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Cova de les Llenes

Location: Conca de Dalt (LLeida)
Cronology: Middle Pleistocene
Director: M. Arilla, J. Rosell and E. Camarós

Llenes Cave is located in the Pre-Pyrenees of Lleida, in the municipality of Conca de Dalt (Pallars Jussà). More specifically, it is on the West side of the Erinyà gorge, formed by the river Flamisell 7 km north of La Pobla de Segur. The Erinyà gorge is an unusual geological place which presents a stratigraphic series of limestone from the Late Cretaceous period. The entrance of the cave is located 100 meters above the present course of the river. The cave is about 185 meters long, including a lateral gallery. The entrance of the cave is around 2.5 meters tall and around 3 metres wide, and it is oriented 17 degrees South-Southeast. The height of the site is 750 meters above sea level.

The cave was dug in the 50s by J. Maluquer de Motes into the framework of Prehistory of the Institute of Pyrenean Studies in order to find Neolithic remains. The study shows a stratigraphic sequence in which a basal stratum containing Pleistocene remains, including cave bears, has been described. This fact was the main cause of a first excavation season in 2013 by the current research team. This first campaign was focused on the entrance of the cave, where the team dug around 25 m2. The preliminary results show a stratigraphic sequence that has 8 levels so far. The first six levels are altered and have a mixture of materials belonging to different periods of the Holocene. Level 8 is the only one that presents in-situ material from the Middle Pleistocene. Remains of bears (Ursus spelaeus), hyenas (Crocuta sp.), tahr (Hemitragus sp.) and red deer (Cervus elaphus) have been recovered, as well as Middle Palaeolithic lithic tools mainly made with quartzite and hornstone. The raw materials seem to come from rolling stones from the Flamisell River. The relationship between fauna and the lithic industry is determined by the presence of cut marks and anthropogenic fractures. However, the most important activities carried out in the cavity appear to be related to carnivores.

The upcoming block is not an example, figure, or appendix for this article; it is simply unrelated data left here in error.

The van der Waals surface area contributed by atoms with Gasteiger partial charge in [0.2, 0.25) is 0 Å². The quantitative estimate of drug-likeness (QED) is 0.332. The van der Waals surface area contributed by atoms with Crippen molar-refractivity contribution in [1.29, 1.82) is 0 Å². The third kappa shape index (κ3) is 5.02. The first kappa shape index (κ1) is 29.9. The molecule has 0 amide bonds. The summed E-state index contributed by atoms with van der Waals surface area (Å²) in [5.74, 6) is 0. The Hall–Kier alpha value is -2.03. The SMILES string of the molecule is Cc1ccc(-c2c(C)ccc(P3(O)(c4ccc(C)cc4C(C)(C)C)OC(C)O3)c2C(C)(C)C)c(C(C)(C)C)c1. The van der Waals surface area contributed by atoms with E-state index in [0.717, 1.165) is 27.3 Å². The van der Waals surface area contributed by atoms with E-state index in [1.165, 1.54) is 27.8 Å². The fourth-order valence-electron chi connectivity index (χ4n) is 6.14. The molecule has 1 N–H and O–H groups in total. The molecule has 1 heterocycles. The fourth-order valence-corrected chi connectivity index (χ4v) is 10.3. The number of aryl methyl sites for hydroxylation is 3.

Cova de les Llenes
Conca de Dalt (LLeida)
Middle Pleistocene
M. Arilla, J. Rosell and E. Camarós